“I was planning to fail in my own way. I thought that was the point.”
Among the benefits of public radio, which began half a century ago seeking, unsuccessfully, to liberate the airwaves from corporate control, were the many outlets it created for telling intimate stories to a large audience. David Sedaris, Sarah Vowell, John (‘Hi! I’m a PC’) Hodgman, and numerous lesser-known but similarly talented authors got started by being heard in odd moments by an audience who just left their radios on, like so many spread nets, hoping to capture something compelling.
Salt Lake’s Scott Carrier was one. In the 1980s, his childhood dream to capture antelope without weapons or tools, using a supposedly prehistoric strategy of chasing them until they were exhausted and gave up, inspired one of the first radio essay series to combine science and adventure. Harassing the remnants of a nearly-extinct species for entertainment might have seemed cruel, had the narrator not connected it to human evolutionary history. The conviction that prehistoric events determined, and might help understand who humans are benefitted from a somber narrative tone and close observation of how the world’s second-fastest land animal observed, over its shoulder as it were, its dubious pursuit by one of the slowest. Today, it’s accepted that lack of body hair, vertical posture, and bi-pedal gait gave humans stamina in place of speed, and with it rare survival benefits, but Carrier was among the first to go public with the idea.
In 2001, the appearance of Running After Antelope in print coincided perfectly with my arrival in Salt Lake City. It rekindled my interest in a reporter who had parlayed his success chasing antelope — in stories told on All Things Considered and This American Life, if not on the desert Utah terrain — into a unique combination of travel writing and skeptical public journalism. The book alternates the title story, divided into what might be thought of as twelve annual progress reports, with stories that follow the expansion of his personal life as the curiosity that drove him when he was six propels his adult self further into the world. No doubt because they were written originally to be read on the radio, each is essentially self-contained, though linked by the continuity of a growing self-awareness. They retain this accessibility in print: no less deeply thought or felt, but less daunting, or alienating, to read:
Last night a thunderclap woke me from my sleep. This morning there’s new snow on the mountains, six to ten inches at ten thousand feet. It will be gone, melt and transpire, before the sun sets. The first storm of the season, the smell of the furnace burning the summer’s dust.
I stay in Salt Lake. I try to leave, but it seems like I have a rubber band attached. What is it that pulls me back? No place is more beautiful than the Salt Lake Valley. Other places are just as beautiful, but when it comes down to a contest, this place wins. Beauty is something to be studied over a long period of time, and there needs to be some point of reference — these clouds over these mountains, compared to what? The city itself has the most admirable quality of a ghost town, dry as a bone and empty as a rattle. People are leaving in droves for a better life on the Coast. I, however, wait for the coast to come to me.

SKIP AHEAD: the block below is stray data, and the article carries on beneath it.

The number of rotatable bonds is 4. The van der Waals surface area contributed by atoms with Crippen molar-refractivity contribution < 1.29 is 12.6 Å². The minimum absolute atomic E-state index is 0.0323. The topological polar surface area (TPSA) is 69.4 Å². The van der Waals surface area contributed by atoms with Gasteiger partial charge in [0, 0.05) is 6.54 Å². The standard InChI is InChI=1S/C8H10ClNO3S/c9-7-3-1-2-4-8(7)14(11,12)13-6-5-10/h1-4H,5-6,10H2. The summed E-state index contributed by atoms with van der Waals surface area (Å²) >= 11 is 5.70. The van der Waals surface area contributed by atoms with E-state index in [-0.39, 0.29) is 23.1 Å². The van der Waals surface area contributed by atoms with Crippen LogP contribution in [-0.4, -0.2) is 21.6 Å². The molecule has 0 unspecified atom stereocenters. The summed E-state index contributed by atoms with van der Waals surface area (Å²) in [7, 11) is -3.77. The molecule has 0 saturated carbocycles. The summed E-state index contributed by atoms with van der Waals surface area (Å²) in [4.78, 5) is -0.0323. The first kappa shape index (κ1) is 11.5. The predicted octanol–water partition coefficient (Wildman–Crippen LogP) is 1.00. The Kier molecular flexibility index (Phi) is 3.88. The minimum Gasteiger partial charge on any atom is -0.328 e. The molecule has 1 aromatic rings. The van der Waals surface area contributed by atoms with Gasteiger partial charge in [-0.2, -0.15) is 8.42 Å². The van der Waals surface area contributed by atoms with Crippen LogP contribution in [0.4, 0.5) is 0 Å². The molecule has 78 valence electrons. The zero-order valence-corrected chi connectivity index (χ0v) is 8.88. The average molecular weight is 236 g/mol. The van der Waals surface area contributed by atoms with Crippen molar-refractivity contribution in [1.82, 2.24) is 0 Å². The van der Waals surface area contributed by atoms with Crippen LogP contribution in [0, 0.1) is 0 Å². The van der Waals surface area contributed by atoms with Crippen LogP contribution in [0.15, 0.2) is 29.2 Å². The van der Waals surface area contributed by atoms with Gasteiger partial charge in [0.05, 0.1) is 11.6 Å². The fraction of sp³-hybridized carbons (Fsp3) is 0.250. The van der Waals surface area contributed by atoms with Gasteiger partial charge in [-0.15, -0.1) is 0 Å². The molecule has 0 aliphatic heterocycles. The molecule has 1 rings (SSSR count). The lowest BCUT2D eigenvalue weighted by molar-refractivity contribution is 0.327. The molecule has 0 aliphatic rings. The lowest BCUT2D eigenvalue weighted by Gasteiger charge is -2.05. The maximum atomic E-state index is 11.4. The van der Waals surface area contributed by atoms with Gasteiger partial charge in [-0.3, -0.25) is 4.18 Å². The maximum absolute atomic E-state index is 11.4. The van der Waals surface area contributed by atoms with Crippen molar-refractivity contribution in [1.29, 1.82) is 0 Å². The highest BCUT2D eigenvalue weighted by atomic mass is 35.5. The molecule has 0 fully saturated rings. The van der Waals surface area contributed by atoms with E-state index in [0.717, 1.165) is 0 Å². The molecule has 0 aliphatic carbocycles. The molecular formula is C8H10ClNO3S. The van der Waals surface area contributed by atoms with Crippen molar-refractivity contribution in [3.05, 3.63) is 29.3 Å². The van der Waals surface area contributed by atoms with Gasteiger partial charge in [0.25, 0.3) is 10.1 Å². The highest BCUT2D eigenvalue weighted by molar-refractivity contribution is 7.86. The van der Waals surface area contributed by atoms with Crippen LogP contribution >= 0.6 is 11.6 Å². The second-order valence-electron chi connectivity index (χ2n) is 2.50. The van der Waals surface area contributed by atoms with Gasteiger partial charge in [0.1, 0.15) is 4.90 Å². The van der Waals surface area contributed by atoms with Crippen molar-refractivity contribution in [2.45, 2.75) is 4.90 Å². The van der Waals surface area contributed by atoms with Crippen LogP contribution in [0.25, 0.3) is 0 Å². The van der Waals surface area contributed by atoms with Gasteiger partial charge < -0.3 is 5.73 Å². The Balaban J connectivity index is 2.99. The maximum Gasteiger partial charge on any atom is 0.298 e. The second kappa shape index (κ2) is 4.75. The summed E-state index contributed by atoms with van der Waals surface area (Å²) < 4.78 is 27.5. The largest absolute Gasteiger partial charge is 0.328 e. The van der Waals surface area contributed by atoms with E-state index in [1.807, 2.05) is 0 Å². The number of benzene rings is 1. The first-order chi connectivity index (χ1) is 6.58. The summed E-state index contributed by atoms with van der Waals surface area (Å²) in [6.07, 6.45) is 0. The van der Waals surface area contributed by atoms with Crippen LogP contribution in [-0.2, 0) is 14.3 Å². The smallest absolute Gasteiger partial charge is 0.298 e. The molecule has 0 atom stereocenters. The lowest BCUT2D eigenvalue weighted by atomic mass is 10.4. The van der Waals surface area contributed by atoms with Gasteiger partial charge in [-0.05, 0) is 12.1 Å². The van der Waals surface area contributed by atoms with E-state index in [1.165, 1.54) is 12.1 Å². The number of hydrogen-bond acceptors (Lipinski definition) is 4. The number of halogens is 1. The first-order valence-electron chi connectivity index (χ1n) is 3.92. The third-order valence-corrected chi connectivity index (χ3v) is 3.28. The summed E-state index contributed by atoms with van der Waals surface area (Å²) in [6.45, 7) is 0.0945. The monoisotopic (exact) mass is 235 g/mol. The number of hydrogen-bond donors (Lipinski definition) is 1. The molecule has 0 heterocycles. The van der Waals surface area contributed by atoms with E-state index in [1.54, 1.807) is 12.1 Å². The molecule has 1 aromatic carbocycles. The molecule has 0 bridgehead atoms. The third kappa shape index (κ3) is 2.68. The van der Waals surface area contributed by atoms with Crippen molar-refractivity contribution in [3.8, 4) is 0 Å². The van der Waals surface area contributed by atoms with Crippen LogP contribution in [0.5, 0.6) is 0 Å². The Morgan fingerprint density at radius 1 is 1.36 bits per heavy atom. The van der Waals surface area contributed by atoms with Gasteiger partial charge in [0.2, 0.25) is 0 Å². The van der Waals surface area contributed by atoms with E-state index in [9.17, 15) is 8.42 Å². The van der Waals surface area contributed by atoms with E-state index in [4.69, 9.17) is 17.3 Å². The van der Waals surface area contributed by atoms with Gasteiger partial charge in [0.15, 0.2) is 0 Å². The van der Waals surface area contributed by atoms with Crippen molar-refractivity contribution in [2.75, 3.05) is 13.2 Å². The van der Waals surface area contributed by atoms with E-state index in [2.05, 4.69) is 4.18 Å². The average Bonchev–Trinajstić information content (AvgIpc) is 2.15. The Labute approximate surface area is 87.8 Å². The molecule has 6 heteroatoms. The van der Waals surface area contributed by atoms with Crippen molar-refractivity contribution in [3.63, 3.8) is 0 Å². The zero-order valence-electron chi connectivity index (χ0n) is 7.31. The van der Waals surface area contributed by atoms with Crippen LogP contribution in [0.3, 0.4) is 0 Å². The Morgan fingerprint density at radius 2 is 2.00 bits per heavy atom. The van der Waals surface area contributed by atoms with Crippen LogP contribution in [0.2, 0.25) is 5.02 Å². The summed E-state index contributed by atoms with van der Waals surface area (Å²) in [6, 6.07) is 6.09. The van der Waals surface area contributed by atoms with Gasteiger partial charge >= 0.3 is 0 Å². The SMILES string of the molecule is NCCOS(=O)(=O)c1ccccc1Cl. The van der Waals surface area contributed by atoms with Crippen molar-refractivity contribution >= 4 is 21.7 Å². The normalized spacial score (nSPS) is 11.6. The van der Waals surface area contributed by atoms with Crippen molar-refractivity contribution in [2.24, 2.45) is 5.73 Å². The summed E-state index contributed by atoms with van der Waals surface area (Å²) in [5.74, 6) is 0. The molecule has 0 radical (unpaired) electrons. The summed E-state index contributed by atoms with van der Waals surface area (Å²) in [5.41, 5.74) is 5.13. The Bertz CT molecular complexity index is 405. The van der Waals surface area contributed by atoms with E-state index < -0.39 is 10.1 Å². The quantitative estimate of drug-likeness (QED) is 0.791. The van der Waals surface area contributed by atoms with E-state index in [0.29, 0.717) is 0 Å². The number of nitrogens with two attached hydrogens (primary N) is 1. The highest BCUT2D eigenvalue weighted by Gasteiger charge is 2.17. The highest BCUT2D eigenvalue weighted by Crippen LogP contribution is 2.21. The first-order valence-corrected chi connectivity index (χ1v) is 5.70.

Running After Antelope begins and ends with a pair of brothers chasing after the wild animals that cohabit their environment. They’re not after food; their hunger is for understanding. In time it becomes apparent that animals are important clues to the places they inhabit. As Scott Carrier’s radio journalism takes him further afield, to Mexico, then Cambodia and Kashmir, the curiosity that captivated him as a child, about wildlife and the environment that animals both choose and modify, merges into the primacy of place. Everywhere he goes, the beauty of the landscape is what connects him with the local populace. Too often, his sponsors want reports about how well things are going in the places they send him, but his skepticism and disinclination to take anyone’s word before he sees for himself cuts through lies and fear alike. Salt Lake is a high desert between snow-capped mountains. Cambodia is a rain forest cut through by vast river systems. Kashmir is the only passageway through impassible mountains. Each place has fostered particular plant and animal life, followed by specific human cultures. Now each of these elaborate systems is under assault and in danger, has been since long before the people who dwell there and depend on it became aware of what’s happening.
For Carrier, chasing antelope proved less depressing than sussing out human deception. He didn’t write another book for a dozen years. Then again, maybe he didn’t see a need: reading his deja-vu promoting account, from 1994, of an argument between rebel leadership and a corrupt government over the citizens’ choice to wear masks, it comes clear that everything in Running After Antelope still has relevance: is as true and important as it was twenty years ago, when it made the transition from that day’s radio to the permanence of print.
Running After Antelope
To celebrate our XX anniversary, 15 Bytes is looking to the past for inspiration. On the last Sunday of every month this year, we’ll be taking a look at a book, by a Utah author, that appeared before we did. If you have one you’d like to suggest, please use the comment section below.
Geoff Wichert has degrees in critical writing and creative nonfiction. He writes about art to settle the arguments going on in his head.